Hiatus from Van Life

The decision to take a hiatus from Van life, started much the same as any decision we’ve made to embark on a journey.  Without thought, or plans.

Starting Location: MT Hood, OR
Destination: Austin, TX
Miles: 2,314
Days: 7
Season: Summer
Temperature: 77 lows – 104 highs
Vessel: Converted 158 WB Sprinter Van
Passengers: Husband, Wife, dog, baby

Night 1 – Medford, OR The Van

Night 2 – Indio, CA Best Western

Night 3/4 – Phoenix, AZ Hilton Tapatio Cliffs

Night 5 – Deming, NM Comfort Inn

Night 6 – Fort Worth, TX Marriott

Night 7 – Destination Austin, TX


9 months of traveling in the van, and we’ve managed to only pay for 2 nights in a hotel.  Once in Ventura, when friends from out of town came to visit and it wasn’t reasonable to accommodate their whole family in the van. The second was in San Diego.  After a night of zero sleep, due to the temperature never dropping below 85 and not being able to open the doors, because we were trying to do some stealthy urban camping in a fancy hotel parking lot.  So that’s 2 times we threw in the towel, in 9 months of travel, up until this trip.  Just thinking about another sweat dripping night was giving us heat flashbacks from San Diego, and we gave in to the luxuries that an air-conditioned room could provide.

The Husband was still working regular weekday hours, and had to make sure he could get reception to keep his electronic leash (computer) in business.  We stayed  in hotels nearly every night, taking advantage of late-checkout for him to work.  I worked on tiring baby out in the pool, so she could konk out for much of the road hours ahead.  We’d been so used to meandering our way from place to place, and stopping anywhere that looked fun, neither one of us was looking forward to this grueling trip from Oregon to Texas.  In fact, we really did not want to go to Texas at all, but  we had left our home to the care of Airbnb and it was requiring some maintenance.  Plus, it would be a good place to park the van, and get it more dialed in for winter.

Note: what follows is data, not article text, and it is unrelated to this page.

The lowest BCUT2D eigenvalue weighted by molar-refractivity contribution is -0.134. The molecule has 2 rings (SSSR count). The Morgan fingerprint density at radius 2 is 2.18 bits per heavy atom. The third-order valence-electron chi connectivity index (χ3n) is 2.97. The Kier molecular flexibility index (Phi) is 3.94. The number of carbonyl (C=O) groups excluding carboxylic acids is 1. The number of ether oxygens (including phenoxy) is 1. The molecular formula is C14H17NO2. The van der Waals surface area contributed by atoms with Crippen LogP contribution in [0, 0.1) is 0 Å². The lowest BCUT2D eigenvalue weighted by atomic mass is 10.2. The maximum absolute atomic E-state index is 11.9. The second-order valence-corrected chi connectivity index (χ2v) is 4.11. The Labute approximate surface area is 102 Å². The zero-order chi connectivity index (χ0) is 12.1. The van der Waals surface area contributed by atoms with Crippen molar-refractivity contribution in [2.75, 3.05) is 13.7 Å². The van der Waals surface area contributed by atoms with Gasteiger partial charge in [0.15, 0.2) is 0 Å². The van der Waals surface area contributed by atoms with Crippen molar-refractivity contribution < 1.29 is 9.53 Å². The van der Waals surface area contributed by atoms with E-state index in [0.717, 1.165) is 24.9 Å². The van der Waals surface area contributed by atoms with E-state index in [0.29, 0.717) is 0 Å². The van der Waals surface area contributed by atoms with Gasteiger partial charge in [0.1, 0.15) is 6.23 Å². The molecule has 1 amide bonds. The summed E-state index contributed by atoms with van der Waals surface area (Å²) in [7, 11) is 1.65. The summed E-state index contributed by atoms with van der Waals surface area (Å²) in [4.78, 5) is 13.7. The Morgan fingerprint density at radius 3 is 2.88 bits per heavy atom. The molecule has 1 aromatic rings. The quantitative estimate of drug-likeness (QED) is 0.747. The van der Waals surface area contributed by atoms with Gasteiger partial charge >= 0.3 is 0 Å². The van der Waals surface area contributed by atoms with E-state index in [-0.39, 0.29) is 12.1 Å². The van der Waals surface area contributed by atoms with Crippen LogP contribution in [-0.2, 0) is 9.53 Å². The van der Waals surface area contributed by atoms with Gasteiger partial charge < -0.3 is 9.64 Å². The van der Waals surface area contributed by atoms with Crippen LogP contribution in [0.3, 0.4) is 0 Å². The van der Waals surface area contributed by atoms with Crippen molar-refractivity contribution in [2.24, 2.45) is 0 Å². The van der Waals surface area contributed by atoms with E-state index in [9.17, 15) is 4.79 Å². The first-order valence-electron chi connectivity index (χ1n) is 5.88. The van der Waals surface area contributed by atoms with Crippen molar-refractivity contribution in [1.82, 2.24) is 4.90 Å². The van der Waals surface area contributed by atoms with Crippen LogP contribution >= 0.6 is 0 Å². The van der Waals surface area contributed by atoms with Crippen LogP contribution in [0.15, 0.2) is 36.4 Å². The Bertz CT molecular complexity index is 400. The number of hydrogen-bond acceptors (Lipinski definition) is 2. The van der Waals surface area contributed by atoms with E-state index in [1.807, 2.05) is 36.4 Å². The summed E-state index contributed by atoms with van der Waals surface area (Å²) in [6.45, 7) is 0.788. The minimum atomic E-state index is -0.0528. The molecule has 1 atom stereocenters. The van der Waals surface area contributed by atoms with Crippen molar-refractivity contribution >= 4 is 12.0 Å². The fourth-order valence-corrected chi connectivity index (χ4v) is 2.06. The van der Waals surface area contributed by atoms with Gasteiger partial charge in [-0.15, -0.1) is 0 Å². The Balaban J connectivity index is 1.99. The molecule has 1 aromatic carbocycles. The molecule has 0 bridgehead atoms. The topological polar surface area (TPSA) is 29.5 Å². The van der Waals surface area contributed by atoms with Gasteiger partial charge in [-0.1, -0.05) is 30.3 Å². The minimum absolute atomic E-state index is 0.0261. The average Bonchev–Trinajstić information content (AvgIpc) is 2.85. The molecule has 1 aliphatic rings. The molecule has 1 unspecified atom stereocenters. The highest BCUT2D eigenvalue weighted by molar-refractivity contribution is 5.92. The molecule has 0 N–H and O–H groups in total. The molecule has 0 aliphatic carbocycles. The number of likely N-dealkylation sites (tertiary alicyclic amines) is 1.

The weather had been warm, and we’d been sleeping with the doors open for the last week.  Looking out into a forest of tall Oregon trees, the river close enough to hear its rushing babble.  So peaceful.  Until the morning we all woke up with bug bites.  Being so close to nature so often, it’s easy to forget why we all don’t sleep outside all the time.  This was a gentle reminder.  We slept with the doors shut the following night and did not get bit again.

While everything is much more in order than it ever has been, there is still a good amount of the rearrange shuffle taking place.  We had come to reasonable functionality in the van, and had taken a break from the build, but there was still much that needed done.  The fan was installed, but never turned on. The sink pumped water in the beginning, but had a suction malfunction that kept it from continuing to work. The kitchen needed doors, and drawers, and many things needed to be secured in place.  If we went over rough terrain, there were quite a few things that often went flying.  We were still hauling things we had no use for, that we couldn’t quite let go of, like a really sweet new hand-held Dyson vacuum The Husband won at his job.

Looking out the window of the historic Timberline Lodge, we sat in heavy rustic log chairs, eating fluffy Belgian waffles, and taking in the mountain views.  Now completely without snow, except for the tip of the mountain. It felt like a different place, still beautiful, but not the snowy wonderland we love it for.  The ski runs were covered in dirt and filled with mountain bikers and hikers.  We snapped a few photos, the Husband turned to me and said, “well, if we leave later tonight we can miss the Portland traffic.”

And just like that, we were saying goodbye to Oregon, and headed back to Texas for a hiatus from this van life.

As the weather had cooled down (to what would be the coolest temp on this trip) we pulled over at a Truck stop in Medford to catch some sleep.